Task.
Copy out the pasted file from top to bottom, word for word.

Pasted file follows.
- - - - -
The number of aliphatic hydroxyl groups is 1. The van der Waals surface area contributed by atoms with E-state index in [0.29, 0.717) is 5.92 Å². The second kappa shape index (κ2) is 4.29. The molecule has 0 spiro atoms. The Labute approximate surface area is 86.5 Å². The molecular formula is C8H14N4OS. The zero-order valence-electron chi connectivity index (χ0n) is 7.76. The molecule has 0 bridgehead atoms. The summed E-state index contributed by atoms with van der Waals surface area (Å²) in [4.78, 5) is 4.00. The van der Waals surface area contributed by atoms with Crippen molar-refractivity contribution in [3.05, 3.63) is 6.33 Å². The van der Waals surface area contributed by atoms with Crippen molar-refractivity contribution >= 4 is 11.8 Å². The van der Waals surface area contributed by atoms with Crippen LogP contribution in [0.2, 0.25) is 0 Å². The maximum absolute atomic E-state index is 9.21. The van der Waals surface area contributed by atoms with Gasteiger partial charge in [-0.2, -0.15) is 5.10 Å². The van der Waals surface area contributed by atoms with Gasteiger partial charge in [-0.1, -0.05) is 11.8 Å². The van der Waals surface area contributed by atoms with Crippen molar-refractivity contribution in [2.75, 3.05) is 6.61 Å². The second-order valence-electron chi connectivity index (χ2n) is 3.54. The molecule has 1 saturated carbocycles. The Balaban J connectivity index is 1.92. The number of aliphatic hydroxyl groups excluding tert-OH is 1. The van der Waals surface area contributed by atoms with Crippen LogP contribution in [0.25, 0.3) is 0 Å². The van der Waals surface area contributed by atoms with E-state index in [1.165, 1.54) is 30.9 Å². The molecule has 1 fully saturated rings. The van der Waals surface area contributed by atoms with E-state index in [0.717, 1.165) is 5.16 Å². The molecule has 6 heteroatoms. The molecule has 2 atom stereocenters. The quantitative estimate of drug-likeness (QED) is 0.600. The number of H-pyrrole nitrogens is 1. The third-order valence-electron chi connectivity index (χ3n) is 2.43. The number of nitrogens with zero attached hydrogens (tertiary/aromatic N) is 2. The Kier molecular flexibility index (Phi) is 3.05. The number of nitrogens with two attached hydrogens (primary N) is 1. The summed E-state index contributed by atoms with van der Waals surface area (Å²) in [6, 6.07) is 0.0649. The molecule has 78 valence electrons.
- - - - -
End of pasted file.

The number of aliphatic hydroxyl groups is 1. The van der Waals surface area contributed by atoms with E-state index in [0.29, 0.717) is 5.92 Å². The second kappa shape index (κ2) is 4.29. The molecule has 0 spiro atoms. The Labute approximate surface area is 86.5 Å². The molecular formula is C8H14N4OS. The zero-order valence-electron chi connectivity index (χ0n) is 7.76. The molecule has 0 bridgehead atoms. The summed E-state index contributed by atoms with van der Waals surface area (Å²) in [4.78, 5) is 4.00. The van der Waals surface area contributed by atoms with Crippen molar-refractivity contribution in [3.05, 3.63) is 6.33 Å². The van der Waals surface area contributed by atoms with Crippen molar-refractivity contribution >= 4 is 11.8 Å². The van der Waals surface area contributed by atoms with Crippen LogP contribution in [0.2, 0.25) is 0 Å². The maximum absolute atomic E-state index is 9.21. The van der Waals surface area contributed by atoms with Gasteiger partial charge in [-0.2, -0.15) is 5.10 Å². The van der Waals surface area contributed by atoms with Gasteiger partial charge in [-0.1, -0.05) is 11.8 Å². The van der Waals surface area contributed by atoms with Crippen molar-refractivity contribution in [2.75, 3.05) is 6.61 Å². The second-order valence-electron chi connectivity index (χ2n) is 3.54. The molecule has 1 saturated carbocycles. The Balaban J connectivity index is 1.92. The number of aliphatic hydroxyl groups excluding tert-OH is 1. The van der Waals surface area contributed by atoms with Crippen LogP contribution in [0.25, 0.3) is 0 Å². The van der Waals surface area contributed by atoms with E-state index in [1.165, 1.54) is 30.9 Å². The molecule has 1 fully saturated rings. The van der Waals surface area contributed by atoms with E-state index in [0.717, 1.165) is 5.16 Å². The molecule has 6 heteroatoms. The molecule has 2 atom stereocenters. The quantitative estimate of drug-likeness (QED) is 0.600. The number of H-pyrrole nitrogens is 1. The third-order valence-electron chi connectivity index (χ3n) is 2.43. The number of nitrogens with zero attached hydrogens (tertiary/aromatic N) is 2. The Kier molecular flexibility index (Phi) is 3.05. The number of nitrogens with two attached hydrogens (primary N) is 1. The summed E-state index contributed by atoms with van der Waals surface area (Å²) in [6, 6.07) is 0.0649. The molecule has 78 valence electrons.